This was supposed to be the big Christmas show of 2011, and while it didn’t exactly fail (and apparently made enough money that they’ve brought it back twice), no-one particularly liked it. Granted, given that its most immediate predecessor in the field was the bland stage version of How the Grinch Stole Christmas, that its book was by the author of The Drowsy Chaperone, and that the last stage musical its production company had backed was Lestat, I suppose we shouldn’t have expected much of it.
The original film was actually kind of charming…it’s certainly the only Will Ferrell movie anyone still seems to like, and while his shtick-based comedy could get a little irritating at times, there’s enough effective humor and heart to make it watchable.
Speaking of decent movies by otherwise reviled film stars, the composer of The Wedding Singer musical returned to Broadway to write the score for this show, and his work here is much weaker. This score is decently tuneful, but it’s incredibly generic and vapid…it basically sounds like bad Christmas novelty music, which may be appropriate given that they sang “Santa Claus Is Coming To Town” at the climax of the film, but probably isn’t the wisest way to turn it into a tolerable musical. Moreover, every number is almost unbearably perky and hyperactive…it’s like an entire score of “Supercalifragilisticexpialidocious” from Mary Poppins, and it gets annoying very quickly.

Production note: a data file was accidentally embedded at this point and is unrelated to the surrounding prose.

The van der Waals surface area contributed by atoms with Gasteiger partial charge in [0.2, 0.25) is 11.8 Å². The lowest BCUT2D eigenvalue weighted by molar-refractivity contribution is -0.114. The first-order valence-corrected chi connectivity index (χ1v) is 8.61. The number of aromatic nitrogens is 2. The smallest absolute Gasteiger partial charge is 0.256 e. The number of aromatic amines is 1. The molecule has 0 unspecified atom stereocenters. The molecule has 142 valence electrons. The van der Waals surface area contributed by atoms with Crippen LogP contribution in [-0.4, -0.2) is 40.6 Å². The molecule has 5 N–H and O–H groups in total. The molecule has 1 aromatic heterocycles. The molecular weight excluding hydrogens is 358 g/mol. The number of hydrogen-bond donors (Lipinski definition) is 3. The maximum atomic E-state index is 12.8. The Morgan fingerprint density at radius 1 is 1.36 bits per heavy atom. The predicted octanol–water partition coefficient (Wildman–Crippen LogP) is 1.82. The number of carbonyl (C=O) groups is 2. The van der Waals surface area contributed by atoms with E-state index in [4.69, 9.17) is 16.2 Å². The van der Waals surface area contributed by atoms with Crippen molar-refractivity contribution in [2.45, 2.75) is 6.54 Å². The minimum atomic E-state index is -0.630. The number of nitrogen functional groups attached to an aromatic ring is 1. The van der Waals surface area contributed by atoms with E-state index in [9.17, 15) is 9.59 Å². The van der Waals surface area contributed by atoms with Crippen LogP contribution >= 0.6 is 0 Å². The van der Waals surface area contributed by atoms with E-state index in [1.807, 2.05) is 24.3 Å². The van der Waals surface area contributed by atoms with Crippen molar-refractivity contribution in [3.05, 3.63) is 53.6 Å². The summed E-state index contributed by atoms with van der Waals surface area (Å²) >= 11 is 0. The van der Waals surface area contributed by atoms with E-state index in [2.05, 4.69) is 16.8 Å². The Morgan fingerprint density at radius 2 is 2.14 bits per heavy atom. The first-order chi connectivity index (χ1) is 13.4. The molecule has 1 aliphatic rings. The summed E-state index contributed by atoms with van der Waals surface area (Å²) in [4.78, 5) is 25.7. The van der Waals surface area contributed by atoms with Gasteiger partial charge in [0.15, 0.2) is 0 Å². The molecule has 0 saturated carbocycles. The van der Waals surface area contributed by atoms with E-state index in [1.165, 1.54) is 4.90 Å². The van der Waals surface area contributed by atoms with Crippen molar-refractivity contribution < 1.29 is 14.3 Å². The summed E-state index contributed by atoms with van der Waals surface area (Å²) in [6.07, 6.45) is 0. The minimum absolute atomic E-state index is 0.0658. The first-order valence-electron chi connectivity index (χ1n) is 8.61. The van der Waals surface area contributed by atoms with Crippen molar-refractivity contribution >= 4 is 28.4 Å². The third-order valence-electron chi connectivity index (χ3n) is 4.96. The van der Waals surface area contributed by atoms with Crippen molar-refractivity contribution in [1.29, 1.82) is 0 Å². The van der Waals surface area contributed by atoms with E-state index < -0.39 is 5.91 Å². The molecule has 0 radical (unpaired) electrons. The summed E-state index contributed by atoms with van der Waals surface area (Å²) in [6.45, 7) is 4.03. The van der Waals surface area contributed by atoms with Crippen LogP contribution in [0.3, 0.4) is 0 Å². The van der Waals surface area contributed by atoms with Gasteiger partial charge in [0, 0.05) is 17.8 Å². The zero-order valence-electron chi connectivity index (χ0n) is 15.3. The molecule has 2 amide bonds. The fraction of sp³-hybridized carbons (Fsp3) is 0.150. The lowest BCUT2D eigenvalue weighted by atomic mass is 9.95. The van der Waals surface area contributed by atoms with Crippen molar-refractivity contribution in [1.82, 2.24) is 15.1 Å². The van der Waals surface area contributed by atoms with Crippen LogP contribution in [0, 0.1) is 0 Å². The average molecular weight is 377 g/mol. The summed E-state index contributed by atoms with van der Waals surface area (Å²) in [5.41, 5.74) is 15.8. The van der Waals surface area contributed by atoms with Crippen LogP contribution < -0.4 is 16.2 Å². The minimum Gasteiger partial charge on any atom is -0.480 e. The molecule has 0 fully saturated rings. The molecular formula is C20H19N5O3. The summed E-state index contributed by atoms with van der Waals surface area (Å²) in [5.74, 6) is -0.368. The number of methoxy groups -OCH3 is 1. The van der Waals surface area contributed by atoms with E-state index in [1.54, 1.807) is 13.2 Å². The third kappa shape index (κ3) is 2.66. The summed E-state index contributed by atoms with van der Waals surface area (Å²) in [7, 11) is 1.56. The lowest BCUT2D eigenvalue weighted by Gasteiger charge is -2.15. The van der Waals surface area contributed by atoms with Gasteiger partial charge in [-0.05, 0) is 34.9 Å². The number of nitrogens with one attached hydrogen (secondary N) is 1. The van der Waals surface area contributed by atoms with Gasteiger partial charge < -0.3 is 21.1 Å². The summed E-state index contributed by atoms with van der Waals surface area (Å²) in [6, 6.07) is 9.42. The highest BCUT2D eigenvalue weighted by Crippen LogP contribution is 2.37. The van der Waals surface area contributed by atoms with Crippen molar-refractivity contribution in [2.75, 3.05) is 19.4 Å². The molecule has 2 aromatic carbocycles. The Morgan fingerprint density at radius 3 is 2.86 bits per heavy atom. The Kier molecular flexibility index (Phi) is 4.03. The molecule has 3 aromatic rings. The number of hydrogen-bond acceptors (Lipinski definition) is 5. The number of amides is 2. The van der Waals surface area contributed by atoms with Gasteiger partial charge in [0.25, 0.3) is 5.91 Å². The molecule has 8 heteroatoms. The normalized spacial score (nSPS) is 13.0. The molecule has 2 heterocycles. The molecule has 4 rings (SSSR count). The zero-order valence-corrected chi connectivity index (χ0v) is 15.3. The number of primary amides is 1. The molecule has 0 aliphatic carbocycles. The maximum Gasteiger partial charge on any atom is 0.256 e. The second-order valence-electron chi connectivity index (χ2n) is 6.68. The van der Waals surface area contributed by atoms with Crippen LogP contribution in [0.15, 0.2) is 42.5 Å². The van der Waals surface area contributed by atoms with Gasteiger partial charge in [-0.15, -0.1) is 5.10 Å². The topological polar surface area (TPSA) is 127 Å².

But the bigger problem is that, while retaining the slapstick humor of the film, they fail to replicate the thing that made the film bearable—playing the sentimentality and ‘Christmas Spirit’ preaching with a wink. The stage show plays it completely straight, resulting in exactly the kind of cloying, saccharine annoyance the film somehow avoided being.
Seasonal Christmas fare on Broadway is never particularly good, and I’ll grant you that this is probably no worse than most of the field, but its stubborn refusal to go away has attracted some very strong contempt from the serious Broadway fans, and it has become something of a byword for the brand of Broadway that is little more than a glitzy tourist trap. But don’t judge modern Broadway by its Christmas extravaganzas; it’s like judging modern cinema by its summer blockbusters. It may be popular with a certain shallow crowd, but it doesn’t really represent the state of the actual art form, especially considering that it only appears on Broadway during the Christmas season…if they were under the impression that it could maintain an audience at any other time of the year, believe me, they would have tried.